Huertista notes of the Tesorería General
In 1920 Crispín Espinosa produced the third volume of his Efemérides Guanajuantenses, which gave a day-to-day account of events in Guanajuato from 1911 until 1920. In this he detailed some history of the paper money that was issued in the city to complement the various issues of the competing Villista and Carrancista factions.
By late 1913 the Huerta government still held Guanajuato but because of the shortage of small change and difficulties with bank notes on 25 December the interim governor José de Jesús Peña authorized the General Treasury of the State (Tesorería General) to issue 25,000 pesos in 50c and $1 notes (bonos)Periódico Oficial, Tomo LXV, Núm. 52, 28 December 1913.
The bonos would carry the signature of the Tesorero General and visto bueno of the Administrador General de Rentas: the 50c would have a green face and red reverse, and the $1 a brown (café claro) face and pale blue reverse, and have a red Administración General de Rentas seal in the centre, and black arms of the city and text. They were to be of voluntary acceptance, except that public offices had to take them in payment of taxes or other debts. The Treasury also had to exchange them for notes of forced circulation when requested.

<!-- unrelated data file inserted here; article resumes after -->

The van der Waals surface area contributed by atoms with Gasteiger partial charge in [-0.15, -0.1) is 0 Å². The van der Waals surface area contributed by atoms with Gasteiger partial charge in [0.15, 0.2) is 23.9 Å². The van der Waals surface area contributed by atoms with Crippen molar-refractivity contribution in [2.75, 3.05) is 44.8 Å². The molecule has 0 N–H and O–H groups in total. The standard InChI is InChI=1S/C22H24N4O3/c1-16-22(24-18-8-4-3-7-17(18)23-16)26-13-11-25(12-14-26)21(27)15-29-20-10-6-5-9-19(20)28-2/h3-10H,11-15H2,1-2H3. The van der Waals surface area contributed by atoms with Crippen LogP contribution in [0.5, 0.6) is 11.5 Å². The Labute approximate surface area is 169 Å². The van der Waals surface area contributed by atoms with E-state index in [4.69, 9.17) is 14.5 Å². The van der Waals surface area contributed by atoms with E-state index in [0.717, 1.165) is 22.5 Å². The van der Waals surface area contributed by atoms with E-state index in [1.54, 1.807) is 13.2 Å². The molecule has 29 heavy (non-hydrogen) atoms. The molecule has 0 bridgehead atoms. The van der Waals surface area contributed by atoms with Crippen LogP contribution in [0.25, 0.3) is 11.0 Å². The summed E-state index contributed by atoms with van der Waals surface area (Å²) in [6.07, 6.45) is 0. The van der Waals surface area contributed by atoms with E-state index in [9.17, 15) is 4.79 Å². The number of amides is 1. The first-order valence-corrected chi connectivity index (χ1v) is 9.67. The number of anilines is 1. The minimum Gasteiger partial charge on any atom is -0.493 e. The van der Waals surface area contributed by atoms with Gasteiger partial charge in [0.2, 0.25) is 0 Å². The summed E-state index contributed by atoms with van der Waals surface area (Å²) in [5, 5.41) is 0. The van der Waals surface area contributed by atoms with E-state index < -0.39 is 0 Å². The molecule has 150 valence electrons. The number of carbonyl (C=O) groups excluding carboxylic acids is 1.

These were produced in booklets and so had one perforated edge and were signed by Administrator General de Rentas,[ ], and Treasurer, Manuel Camacho.
They began to circulate on Sunday, 11 January 1914El Observador, Guanajuato, Año X, Núm. 812, 15 January 1914.
However, the shortage of small change continued, so on 5 March 1914 the current interim governor, General Rómulo Cuéllar, authorized a further 100,000 pesos in notes of 25c, 50c and $1, in a similar formatPeriódico Oficial, Tomo LXVI, Núm. 21, 12 March 1914; El Observador, Guanajuato, Año X, Núm. 838, 15 March 1914. These were printed by the Mining Journal Press, of Mexico City.
A local newspaper reported the appearance of the 50c notes on 23 April 1914El Observador, Guanajuato, Año X, Núm. 848, 23 April 1914. However, by July the majority of businesses, especially grocers, were refusing to accept the bonos, hurting in particular the poorEl Observador, Guanajuato, Año X, Núm. 865, 2 July 1914. The reason for refusing was the traditional lack of changeEl Observador, Guanajuato, Año X, Núm. 866, 5 July 1914.
The notes will have lost any value when the revolutionary forces took Guanajuato on 29 July 1914.